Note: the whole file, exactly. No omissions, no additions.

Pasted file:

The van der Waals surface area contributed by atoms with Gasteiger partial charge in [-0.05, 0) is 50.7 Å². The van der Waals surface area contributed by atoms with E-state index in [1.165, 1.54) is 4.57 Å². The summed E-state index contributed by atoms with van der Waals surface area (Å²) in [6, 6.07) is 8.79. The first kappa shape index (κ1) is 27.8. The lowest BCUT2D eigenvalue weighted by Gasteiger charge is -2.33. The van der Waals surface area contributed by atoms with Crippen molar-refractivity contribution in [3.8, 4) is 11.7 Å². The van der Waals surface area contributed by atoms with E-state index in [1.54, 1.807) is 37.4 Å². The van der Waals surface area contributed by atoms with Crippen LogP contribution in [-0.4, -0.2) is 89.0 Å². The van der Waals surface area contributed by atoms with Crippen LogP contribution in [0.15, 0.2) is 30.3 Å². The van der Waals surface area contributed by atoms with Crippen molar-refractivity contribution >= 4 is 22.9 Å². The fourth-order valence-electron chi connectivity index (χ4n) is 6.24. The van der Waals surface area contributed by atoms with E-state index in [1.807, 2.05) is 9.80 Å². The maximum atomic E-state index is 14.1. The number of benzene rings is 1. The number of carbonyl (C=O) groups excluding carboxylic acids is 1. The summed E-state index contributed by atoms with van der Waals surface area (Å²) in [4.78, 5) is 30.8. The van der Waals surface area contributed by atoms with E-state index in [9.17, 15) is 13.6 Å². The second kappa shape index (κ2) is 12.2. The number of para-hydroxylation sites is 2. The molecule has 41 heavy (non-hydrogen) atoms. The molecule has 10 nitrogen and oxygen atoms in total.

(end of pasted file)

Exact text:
The van der Waals surface area contributed by atoms with Gasteiger partial charge in [-0.05, 0) is 50.7 Å². The van der Waals surface area contributed by atoms with E-state index in [1.165, 1.54) is 4.57 Å². The summed E-state index contributed by atoms with van der Waals surface area (Å²) in [6, 6.07) is 8.79. The first kappa shape index (κ1) is 27.8. The lowest BCUT2D eigenvalue weighted by Gasteiger charge is -2.33. The van der Waals surface area contributed by atoms with Crippen molar-refractivity contribution in [3.8, 4) is 11.7 Å². The van der Waals surface area contributed by atoms with E-state index in [1.54, 1.807) is 37.4 Å². The van der Waals surface area contributed by atoms with Crippen LogP contribution in [-0.4, -0.2) is 89.0 Å². The van der Waals surface area contributed by atoms with Crippen LogP contribution in [0.15, 0.2) is 30.3 Å². The van der Waals surface area contributed by atoms with Crippen molar-refractivity contribution >= 4 is 22.9 Å². The fourth-order valence-electron chi connectivity index (χ4n) is 6.24. The van der Waals surface area contributed by atoms with E-state index in [1.807, 2.05) is 9.80 Å². The maximum atomic E-state index is 14.1. The number of benzene rings is 1. The number of carbonyl (C=O) groups excluding carboxylic acids is 1. The summed E-state index contributed by atoms with van der Waals surface area (Å²) in [4.78, 5) is 30.8. The van der Waals surface area contributed by atoms with E-state index in [9.17, 15) is 13.6 Å². The second kappa shape index (κ2) is 12.2. The number of para-hydroxylation sites is 2. The molecule has 41 heavy (non-hydrogen) atoms. The molecule has 10 nitrogen and oxygen atoms in total.